I have a Skoda Yeti 1.2TSI DSG petrol automatic bought from and entirely serviced by a Skoda dealership. It’s out of warranty at 7 years old but the gearbox has failed at 34k. Skoda is “too busy” to look at it or do the work. An AA approved gearbox specialist diagnosed clutch pack and mechatronic faults: estimate £4.5k. I learned early DSG failure is common with the VW gearbox and the dealer withheld from me that the car had a gearbox recall (34F7) 2 months before I bought it (4 years ago). It should have had an oil change from synthetic to mineral. But there’s no documentation and stamp under the bonnet. Skoda tells me the oil QUANTITY was “probably” changed. Hence my gearbox failing early, I assume. Both Skoda dealer and customer services are unhelpful, will not investigate the botched recall (says not relevant) or the missing paperwork/system data about the car they sold, and offer no goodwill. They insist only their garage can diagnose. It also transpires their system has the wrong numberplate (previous owner’s private plate) and thinks the car was sold last year despite them servicing it for me 2 months later. All very dodgy and worrying for a franchised dealership. The car value was £7,500 before this breakdown. Please help?

KS, via email

Even though the car is 7 years old and despite the fact you bought it 4 years ago you might be able to use the ruling in Clegg v Olle Andersson (trading as Nordic Marine), House of Lords 2003, to assert that the car was fundamentally faulty from the day you bought it because the manufacturer service action to replace the synthetic oil in the transmission with mineral oil had not been carried out. Your Small Claims action would have to be against the supplying and servicing dealer, not Skoda. Unfortunately, if the dealer can prove that the recall work had been carried out you are on your own because Sale of Goods only gives you a "reasonable expectation" of 6 years life for an expensive consumer durable such as a car. See: /faq/consumer-rights/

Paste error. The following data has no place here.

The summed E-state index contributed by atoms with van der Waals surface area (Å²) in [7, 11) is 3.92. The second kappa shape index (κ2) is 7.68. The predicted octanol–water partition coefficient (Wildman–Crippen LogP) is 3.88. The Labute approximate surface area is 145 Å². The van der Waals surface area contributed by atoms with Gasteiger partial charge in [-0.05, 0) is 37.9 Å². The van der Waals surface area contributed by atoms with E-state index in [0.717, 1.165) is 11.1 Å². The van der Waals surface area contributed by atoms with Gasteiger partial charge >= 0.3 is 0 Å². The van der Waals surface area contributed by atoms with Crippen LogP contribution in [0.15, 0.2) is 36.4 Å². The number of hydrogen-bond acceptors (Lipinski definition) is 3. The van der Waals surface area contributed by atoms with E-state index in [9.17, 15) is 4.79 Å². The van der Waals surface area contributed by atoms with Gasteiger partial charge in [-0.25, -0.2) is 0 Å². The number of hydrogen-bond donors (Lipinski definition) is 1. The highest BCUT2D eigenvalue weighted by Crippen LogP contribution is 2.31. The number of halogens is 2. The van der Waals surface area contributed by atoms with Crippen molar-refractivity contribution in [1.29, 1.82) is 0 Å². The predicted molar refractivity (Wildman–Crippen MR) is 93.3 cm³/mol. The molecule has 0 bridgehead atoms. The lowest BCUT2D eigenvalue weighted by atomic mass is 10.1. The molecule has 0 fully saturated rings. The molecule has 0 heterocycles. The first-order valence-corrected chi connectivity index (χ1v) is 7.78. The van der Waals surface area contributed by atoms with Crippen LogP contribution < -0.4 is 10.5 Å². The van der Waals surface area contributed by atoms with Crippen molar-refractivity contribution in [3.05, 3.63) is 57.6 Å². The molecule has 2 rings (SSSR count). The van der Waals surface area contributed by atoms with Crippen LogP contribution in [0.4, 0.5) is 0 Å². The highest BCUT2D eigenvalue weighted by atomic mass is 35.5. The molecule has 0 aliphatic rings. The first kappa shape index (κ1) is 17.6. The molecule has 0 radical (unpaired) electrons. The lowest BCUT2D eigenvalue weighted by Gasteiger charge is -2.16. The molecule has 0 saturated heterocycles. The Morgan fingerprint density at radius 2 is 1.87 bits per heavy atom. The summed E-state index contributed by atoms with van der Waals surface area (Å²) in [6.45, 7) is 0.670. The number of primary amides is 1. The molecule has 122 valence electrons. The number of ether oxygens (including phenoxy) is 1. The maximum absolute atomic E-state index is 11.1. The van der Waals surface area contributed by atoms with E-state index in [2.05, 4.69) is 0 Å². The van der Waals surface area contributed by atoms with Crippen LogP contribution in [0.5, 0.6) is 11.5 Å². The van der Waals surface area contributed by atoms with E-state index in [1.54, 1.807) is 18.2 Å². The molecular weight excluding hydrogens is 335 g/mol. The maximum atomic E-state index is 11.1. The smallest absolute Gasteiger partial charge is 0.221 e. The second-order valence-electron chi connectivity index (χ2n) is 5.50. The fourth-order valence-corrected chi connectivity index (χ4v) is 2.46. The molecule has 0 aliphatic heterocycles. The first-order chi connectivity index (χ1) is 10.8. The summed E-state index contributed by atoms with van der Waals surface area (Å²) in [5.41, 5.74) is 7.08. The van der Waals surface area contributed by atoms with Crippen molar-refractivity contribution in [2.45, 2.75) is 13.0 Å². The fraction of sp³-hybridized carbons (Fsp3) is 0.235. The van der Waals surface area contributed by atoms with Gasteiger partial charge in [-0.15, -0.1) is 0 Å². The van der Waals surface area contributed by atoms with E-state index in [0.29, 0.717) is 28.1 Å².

Click to Honest John’s Motoring Agony Column 02-02-2019 Part 2

Comments

masiv    on 1 February 2019

'Operation Vision Zero’ clocks up more than 4,700 driving offences in two weeks.

TfL and Metropolitan Police Service focus on the most dangerous drivers as part of their joint Vision Zero commitment to eliminate death and serious injury from London's roads



tfl.gov.uk/info-for/media/press-releases/2018/nove...s

GingerTom    on 2 February 2019

Ford KA:
The main problem was around the filler neck. They put a sponge ring inside the wing around the neck and this absorbed water and corroded over time. Look at any Mk1 KA and you will usually find corrosion there.

Captain-Cretin    on 2 February 2019

My DiL's Ka is the only car I have ever know to fail the MOT with a 4 1/2 page list of defects.

Basically, everything that was possible to rust had rusted; engine mounts, seat mounts, seatbelt mounts, suspension mounts......

Garage who had issued the previous MOT's was reported by my local Ford dealer as they said there was no way it could get that bad in 12 months; the car was so badly rusted, they refused to allow it out of the workshop.

We gave it to the local Fire brigade for rescue practise.

IrishNeil    on 2 February 2019

"Pompous and circumstancial"

I agree with DH as a "reputable family owned franchised dealer" who has received a defensive reply to his genuine concern.
HJ was defensive in another reply to this negative generalisation of the motor trade last week aswell.
So, lets break this down as I too struggle with HJ's negative generalisations about hard working families trying to earn a living selling us, the public, cars, in straitened times.